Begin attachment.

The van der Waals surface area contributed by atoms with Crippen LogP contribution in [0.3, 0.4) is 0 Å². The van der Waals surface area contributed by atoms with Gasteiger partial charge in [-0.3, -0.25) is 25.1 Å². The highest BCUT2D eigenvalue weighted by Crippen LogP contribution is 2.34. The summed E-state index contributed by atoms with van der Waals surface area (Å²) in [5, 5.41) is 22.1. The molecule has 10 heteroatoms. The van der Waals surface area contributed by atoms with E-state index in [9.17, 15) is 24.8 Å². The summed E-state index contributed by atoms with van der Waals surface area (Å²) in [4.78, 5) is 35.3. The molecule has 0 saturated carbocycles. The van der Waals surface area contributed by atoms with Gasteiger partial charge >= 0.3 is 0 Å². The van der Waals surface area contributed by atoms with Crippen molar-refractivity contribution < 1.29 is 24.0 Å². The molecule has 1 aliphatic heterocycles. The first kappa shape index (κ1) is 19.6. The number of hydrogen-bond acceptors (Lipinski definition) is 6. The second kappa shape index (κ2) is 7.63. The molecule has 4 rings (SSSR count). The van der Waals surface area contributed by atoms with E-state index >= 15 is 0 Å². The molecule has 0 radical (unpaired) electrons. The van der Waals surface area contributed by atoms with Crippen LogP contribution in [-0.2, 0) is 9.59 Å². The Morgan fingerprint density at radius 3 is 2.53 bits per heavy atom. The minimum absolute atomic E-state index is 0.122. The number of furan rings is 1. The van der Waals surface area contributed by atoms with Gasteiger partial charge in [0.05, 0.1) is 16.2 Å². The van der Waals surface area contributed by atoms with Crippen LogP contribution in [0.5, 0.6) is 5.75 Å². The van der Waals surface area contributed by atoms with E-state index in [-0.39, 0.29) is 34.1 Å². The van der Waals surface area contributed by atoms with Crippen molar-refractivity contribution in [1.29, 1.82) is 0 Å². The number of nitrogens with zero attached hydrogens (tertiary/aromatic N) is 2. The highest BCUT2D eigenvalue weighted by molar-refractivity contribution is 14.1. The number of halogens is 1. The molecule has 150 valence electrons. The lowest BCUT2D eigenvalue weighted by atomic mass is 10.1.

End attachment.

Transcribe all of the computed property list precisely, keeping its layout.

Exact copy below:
The van der Waals surface area contributed by atoms with Crippen LogP contribution in [0.3, 0.4) is 0 Å². The van der Waals surface area contributed by atoms with Gasteiger partial charge in [-0.3, -0.25) is 25.1 Å². The highest BCUT2D eigenvalue weighted by Crippen LogP contribution is 2.34. The summed E-state index contributed by atoms with van der Waals surface area (Å²) in [5, 5.41) is 22.1. The molecule has 10 heteroatoms. The van der Waals surface area contributed by atoms with E-state index in [9.17, 15) is 24.8 Å². The summed E-state index contributed by atoms with van der Waals surface area (Å²) in [4.78, 5) is 35.3. The molecule has 0 saturated carbocycles. The van der Waals surface area contributed by atoms with Gasteiger partial charge >= 0.3 is 0 Å². The van der Waals surface area contributed by atoms with Crippen molar-refractivity contribution < 1.29 is 24.0 Å². The molecule has 1 aliphatic heterocycles. The first kappa shape index (κ1) is 19.6. The number of hydrogen-bond acceptors (Lipinski definition) is 6. The second kappa shape index (κ2) is 7.63. The molecule has 4 rings (SSSR count). The van der Waals surface area contributed by atoms with E-state index >= 15 is 0 Å². The molecule has 0 radical (unpaired) electrons. The van der Waals surface area contributed by atoms with Crippen LogP contribution in [-0.2, 0) is 9.59 Å². The Morgan fingerprint density at radius 3 is 2.53 bits per heavy atom. The minimum absolute atomic E-state index is 0.122. The number of furan rings is 1. The van der Waals surface area contributed by atoms with Gasteiger partial charge in [0.05, 0.1) is 16.2 Å². The van der Waals surface area contributed by atoms with Crippen LogP contribution in [0.5, 0.6) is 5.75 Å². The van der Waals surface area contributed by atoms with E-state index in [-0.39, 0.29) is 34.1 Å². The van der Waals surface area contributed by atoms with Crippen molar-refractivity contribution in [1.29, 1.82) is 0 Å². The number of nitrogens with zero attached hydrogens (tertiary/aromatic N) is 2. The highest BCUT2D eigenvalue weighted by molar-refractivity contribution is 14.1. The number of halogens is 1. The molecule has 150 valence electrons. The lowest BCUT2D eigenvalue weighted by atomic mass is 10.1.